As Davon Barrett always says, if you add water to a glass from a pitcher, all you see is water. You can’t tell what water was already in the glass. Be aware, too, that financial institutions only keep documents for seven years, so safeguard your documents in a secure place.

7. Understand Tax Impact 

Understanding the tax impact of taking one asset over another is key. For example, while two assets or investment accounts may have equal dollar values, their post-tax value could differ vastly. This is especially true when comparing the value of a 401K to a checking account.

Too few people sell their primary residence without worrying about taxes that are due. The sale of a primary home may create taxes if each party’s gain is over $250,000. Coupled with selling costs, taxes can take a huge bite out of the post-sale house proceeds.

8. Get a Prenup, and Make Sure It’s Negotiated Fairly and Enforceable

If you’re getting married, you need a prenup. There’s a misconception that prenups are only to protect the wealthy spouse from the non-monied spouse, but in fact prenups can be a good way to level the playing field and ensure that the stay-at-home mom or dad is provided for along with the wage-earner. In order to negotiate the prenup fairly, however, you need to allow sufficient time to gather the relevant documentation about both parties’ assets and liabilities and to review the contract with your lawyer. The prenup needs to be fair enough to hold up in Court, if that becomes necessary, and it needs to be filed and signed properly according to the rules of your particular state. Some states are very specific to the rules and if you don’t follow the rule, the prenup will be null and void, rendered useless.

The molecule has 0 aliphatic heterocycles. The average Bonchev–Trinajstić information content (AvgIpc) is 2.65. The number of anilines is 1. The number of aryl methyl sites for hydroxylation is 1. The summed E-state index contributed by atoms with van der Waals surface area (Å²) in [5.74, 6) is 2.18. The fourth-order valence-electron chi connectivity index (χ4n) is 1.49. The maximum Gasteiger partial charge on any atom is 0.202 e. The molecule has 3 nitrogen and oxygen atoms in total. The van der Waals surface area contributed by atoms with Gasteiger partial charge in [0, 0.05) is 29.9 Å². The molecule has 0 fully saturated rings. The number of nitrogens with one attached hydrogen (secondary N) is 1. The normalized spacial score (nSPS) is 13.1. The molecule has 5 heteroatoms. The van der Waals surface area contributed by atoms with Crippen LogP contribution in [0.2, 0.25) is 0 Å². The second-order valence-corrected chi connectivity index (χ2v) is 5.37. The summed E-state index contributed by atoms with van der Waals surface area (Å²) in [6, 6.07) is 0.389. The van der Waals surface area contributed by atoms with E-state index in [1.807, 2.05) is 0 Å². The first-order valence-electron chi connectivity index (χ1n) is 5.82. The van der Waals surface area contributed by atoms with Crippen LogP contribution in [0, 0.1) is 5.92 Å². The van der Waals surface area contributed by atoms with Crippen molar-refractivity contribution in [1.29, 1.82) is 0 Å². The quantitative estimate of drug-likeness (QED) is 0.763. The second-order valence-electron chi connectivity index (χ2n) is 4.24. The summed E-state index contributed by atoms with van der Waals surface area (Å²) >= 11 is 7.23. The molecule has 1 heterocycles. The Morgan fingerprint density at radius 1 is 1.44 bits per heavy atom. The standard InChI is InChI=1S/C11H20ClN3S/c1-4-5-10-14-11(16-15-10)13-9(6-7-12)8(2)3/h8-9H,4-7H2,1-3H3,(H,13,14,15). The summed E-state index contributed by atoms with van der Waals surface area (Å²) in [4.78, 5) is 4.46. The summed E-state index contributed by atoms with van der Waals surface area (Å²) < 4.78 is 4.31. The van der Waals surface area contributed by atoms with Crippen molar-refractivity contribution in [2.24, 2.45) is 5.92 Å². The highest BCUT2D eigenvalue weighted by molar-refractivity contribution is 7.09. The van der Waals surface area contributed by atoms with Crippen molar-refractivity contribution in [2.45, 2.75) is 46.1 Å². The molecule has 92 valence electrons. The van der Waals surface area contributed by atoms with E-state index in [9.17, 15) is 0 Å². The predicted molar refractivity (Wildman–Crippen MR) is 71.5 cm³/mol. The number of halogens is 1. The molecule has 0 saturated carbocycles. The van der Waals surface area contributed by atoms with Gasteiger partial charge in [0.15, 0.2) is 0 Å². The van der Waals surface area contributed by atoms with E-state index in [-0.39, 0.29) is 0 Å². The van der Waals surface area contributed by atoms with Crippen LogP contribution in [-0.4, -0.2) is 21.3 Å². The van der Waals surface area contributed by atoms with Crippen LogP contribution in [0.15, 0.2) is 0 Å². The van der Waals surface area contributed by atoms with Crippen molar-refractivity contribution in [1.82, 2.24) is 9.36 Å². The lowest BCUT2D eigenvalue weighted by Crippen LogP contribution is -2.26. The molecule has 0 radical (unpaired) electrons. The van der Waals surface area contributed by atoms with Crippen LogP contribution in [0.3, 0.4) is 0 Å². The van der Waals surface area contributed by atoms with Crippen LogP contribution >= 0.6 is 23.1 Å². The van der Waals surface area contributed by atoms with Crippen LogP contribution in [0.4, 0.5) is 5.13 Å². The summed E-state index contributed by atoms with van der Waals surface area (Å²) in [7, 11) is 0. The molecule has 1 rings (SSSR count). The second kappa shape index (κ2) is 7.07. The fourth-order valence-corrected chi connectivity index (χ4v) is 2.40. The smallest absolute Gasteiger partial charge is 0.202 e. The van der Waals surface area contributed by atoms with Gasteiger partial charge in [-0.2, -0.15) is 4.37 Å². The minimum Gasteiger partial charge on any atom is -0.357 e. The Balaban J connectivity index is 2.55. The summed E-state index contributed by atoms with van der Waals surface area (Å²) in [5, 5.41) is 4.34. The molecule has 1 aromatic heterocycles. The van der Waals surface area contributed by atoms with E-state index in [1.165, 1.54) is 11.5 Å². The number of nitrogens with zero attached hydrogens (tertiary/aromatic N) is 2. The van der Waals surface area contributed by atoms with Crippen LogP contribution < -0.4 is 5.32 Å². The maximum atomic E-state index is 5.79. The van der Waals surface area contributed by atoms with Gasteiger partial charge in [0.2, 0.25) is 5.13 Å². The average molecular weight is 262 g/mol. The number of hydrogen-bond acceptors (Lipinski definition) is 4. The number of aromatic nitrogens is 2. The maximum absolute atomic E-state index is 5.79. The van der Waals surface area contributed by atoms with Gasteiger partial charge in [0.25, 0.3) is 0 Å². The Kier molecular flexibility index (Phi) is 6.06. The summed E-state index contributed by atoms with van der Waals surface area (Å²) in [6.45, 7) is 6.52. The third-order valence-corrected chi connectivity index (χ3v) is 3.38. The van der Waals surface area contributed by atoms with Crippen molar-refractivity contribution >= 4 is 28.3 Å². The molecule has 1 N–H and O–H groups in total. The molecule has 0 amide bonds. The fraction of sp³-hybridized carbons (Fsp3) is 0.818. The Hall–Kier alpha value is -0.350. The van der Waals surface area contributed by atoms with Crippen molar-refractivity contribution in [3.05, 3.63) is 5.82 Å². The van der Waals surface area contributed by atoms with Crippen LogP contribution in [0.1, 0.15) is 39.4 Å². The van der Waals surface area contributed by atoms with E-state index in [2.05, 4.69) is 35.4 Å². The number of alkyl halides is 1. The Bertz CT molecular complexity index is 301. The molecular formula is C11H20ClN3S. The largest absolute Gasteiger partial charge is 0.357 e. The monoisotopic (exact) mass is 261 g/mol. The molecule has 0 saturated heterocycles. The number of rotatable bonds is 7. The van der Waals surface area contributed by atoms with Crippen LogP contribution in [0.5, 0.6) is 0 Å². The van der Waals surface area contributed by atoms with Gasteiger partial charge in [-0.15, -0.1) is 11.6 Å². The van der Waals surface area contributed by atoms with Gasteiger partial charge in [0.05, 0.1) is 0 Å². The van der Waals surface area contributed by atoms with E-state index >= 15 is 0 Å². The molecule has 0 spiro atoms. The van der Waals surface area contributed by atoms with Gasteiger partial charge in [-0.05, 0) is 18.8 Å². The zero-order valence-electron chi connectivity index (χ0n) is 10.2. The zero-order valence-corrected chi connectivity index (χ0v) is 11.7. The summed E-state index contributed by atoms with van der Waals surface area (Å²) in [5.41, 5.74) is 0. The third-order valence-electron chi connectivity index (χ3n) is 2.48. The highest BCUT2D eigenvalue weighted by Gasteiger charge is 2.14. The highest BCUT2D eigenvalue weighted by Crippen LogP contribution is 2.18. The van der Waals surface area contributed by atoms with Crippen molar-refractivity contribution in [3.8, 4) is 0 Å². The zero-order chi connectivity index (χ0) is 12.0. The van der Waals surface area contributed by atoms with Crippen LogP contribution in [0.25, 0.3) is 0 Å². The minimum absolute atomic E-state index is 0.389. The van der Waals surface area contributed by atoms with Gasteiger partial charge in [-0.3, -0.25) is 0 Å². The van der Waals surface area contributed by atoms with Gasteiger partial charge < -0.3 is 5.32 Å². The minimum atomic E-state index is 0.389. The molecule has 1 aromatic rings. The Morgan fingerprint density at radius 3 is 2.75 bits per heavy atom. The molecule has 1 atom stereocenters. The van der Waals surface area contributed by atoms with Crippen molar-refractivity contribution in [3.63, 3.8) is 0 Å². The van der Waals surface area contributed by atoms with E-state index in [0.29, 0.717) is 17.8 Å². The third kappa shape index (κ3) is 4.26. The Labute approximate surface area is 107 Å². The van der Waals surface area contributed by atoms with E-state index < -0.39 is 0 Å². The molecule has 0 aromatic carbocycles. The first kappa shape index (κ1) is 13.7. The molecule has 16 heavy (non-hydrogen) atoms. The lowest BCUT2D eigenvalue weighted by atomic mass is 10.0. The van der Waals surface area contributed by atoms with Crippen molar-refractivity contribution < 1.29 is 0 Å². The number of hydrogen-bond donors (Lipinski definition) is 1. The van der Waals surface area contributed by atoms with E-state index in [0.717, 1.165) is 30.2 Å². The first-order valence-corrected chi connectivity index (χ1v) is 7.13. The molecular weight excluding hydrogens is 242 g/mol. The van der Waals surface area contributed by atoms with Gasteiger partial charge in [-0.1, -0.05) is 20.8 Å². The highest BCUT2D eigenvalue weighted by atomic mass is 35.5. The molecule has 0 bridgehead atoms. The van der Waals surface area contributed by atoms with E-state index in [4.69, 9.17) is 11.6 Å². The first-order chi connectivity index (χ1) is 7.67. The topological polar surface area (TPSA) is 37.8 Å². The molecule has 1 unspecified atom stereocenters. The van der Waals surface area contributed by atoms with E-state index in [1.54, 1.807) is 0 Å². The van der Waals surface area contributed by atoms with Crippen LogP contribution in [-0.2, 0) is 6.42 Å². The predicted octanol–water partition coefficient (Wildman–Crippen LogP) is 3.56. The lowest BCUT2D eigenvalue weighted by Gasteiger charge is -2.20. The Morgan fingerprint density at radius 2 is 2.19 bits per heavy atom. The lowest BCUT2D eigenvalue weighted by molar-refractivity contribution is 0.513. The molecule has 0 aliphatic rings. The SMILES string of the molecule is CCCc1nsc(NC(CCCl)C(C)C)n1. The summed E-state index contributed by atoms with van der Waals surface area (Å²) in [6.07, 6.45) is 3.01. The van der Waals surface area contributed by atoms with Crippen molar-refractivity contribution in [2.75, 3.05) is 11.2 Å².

9. Divorce Means Financial Education

“For many women—and I’m speaking from my own experience—the divorce process is the first time they come face to face with the financial realities they were either kept from or were shielded from, depending on how you look at it. Either way, it’s a harsh awakening. It is, however, worth it. To overcome fear and learn what your assets and liabilities are, how to budget and invest, how to conquer credit card debt, how to ensure a safe retirement—all of these are the gateway to a new freedom and self-respect. It’s hard work, but you’ll be happy you did it.” Dawn Drzal

As you embark on your divorce journey you need to have a financial roadmap so you can support yourself financially in your next chapter. If you need guidance or have any financial questions, contact the Savvy Ladies Free Financial Helpline today and get free mentoring from a financial advisor.